A Hawaiian manufacturer of mini-concentrated solar power recently received a certification from the Solar Rating and Certification Corporation that will allow it to grow its mainland business.
Sopogy manufactures smaller CSP troughs, mirrors that concentrate the sun’s power, heating liquid in containers at their center to power air conditioning, heating and power generation cogs.
The technology’s larger and better-known brother, CSP, uses massive 40-foot mirrors and is typically employed in the biggest projects—the utility-scale power generation farms with more than 50 megawatts, said Sopogy CEO Darren T. Kimura.
Using smaller mirrors and equipment, Sopogy’s mini-CSP technology is a little more cost effective for projects that aren’t designed to power thousands of homes.
“We go after projects that are 5 to 50-megawatt,” Kimura said. “That’s where we’re strongest.”
He said that his technology has been popular on the islands of Hawaii where power is expensive and there’s a strong draw toward solar.
His system isn’t always the right answer, especially not for small projects where traditional photovoltaic solar panels are best, but is right in most systems between 5 and 50 megawatts, Kimura said.
He explained the metrics. A traditional 10-megawatt PV system might produce 1,800 megawatt hours a year. At a payout of 15 cents per watt, the system would generate $2.7 million a year. But it would have cost, at $3.50 per watt, $35 million to develop. That’s a 13-year payback.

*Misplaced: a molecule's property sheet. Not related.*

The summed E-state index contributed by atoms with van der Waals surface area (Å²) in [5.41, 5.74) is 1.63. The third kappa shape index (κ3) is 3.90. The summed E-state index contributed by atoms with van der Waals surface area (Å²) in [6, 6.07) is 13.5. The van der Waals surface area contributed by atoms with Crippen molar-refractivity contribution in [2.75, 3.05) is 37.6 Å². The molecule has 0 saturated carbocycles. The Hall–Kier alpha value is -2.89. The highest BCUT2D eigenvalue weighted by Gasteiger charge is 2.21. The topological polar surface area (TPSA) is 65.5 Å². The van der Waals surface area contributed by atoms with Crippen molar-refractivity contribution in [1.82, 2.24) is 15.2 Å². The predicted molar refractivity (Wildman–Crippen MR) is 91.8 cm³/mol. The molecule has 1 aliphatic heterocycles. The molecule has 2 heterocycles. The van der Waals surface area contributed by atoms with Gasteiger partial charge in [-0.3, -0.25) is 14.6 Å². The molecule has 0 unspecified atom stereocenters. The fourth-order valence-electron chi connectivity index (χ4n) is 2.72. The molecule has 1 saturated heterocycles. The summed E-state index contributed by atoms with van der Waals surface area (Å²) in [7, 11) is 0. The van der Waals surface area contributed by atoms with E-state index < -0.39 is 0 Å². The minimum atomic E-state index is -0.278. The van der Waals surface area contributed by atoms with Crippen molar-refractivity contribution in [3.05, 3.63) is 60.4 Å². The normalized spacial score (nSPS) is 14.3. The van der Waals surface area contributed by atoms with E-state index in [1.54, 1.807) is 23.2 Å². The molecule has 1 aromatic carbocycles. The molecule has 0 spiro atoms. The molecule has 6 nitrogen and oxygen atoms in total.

Sopogy’s CSP technology stores the sun’s energy so it can continue producing power even after the sun sets or gets clouded over, Kimura said. That means an 8-megawatt system could produce 2,700 megawatt hours to the traditional PV’s 1,800. That generates $3.2 million a year in revenue and pays for the system, which cost about $1 million less than standard PV, in 10 years instead of 13.
“That’s how we win,” Kimura said.
And now, with SRCC certification, Sopogy aims to win in states like Arizona and California where the certification is now required before the utility companies will approve grid-tying systems.
The certifications are new, and as more and more come online, it’s a good indication of the solar industry’s maturity, Kimura said.
“It offers good protection for the customer,” he said.
Image courtesy of Sopogy.